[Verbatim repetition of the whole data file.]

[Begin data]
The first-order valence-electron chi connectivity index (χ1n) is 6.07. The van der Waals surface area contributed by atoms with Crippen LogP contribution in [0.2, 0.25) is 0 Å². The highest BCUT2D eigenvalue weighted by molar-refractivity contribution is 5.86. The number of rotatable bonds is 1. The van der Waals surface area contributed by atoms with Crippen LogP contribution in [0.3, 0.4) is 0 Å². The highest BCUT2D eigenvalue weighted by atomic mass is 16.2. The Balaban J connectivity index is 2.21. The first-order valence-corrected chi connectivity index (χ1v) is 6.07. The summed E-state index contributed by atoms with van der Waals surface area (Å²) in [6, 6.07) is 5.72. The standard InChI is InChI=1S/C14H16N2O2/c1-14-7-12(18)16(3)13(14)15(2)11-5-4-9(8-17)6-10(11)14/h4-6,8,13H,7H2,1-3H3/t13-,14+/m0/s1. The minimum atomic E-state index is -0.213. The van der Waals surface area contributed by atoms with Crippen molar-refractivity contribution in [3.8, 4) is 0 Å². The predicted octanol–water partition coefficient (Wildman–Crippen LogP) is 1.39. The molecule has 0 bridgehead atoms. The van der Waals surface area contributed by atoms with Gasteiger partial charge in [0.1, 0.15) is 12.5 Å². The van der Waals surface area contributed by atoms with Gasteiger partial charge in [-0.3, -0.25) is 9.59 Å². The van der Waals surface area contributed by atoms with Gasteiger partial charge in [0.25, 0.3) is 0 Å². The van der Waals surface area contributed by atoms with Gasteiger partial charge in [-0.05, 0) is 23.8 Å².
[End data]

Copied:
The first-order valence-electron chi connectivity index (χ1n) is 6.07. The van der Waals surface area contributed by atoms with Crippen LogP contribution in [0.2, 0.25) is 0 Å². The highest BCUT2D eigenvalue weighted by molar-refractivity contribution is 5.86. The number of rotatable bonds is 1. The van der Waals surface area contributed by atoms with Crippen LogP contribution in [0.3, 0.4) is 0 Å². The highest BCUT2D eigenvalue weighted by atomic mass is 16.2. The Balaban J connectivity index is 2.21. The first-order valence-corrected chi connectivity index (χ1v) is 6.07. The summed E-state index contributed by atoms with van der Waals surface area (Å²) in [6, 6.07) is 5.72. The standard InChI is InChI=1S/C14H16N2O2/c1-14-7-12(18)16(3)13(14)15(2)11-5-4-9(8-17)6-10(11)14/h4-6,8,13H,7H2,1-3H3/t13-,14+/m0/s1. The minimum atomic E-state index is -0.213. The van der Waals surface area contributed by atoms with Crippen molar-refractivity contribution in [3.8, 4) is 0 Å². The predicted octanol–water partition coefficient (Wildman–Crippen LogP) is 1.39. The molecule has 0 bridgehead atoms. The van der Waals surface area contributed by atoms with Gasteiger partial charge in [0.1, 0.15) is 12.5 Å². The van der Waals surface area contributed by atoms with Gasteiger partial charge in [-0.3, -0.25) is 9.59 Å². The van der Waals surface area contributed by atoms with Gasteiger partial charge in [0.25, 0.3) is 0 Å². The van der Waals surface area contributed by atoms with Gasteiger partial charge in [-0.05, 0) is 23.8 Å².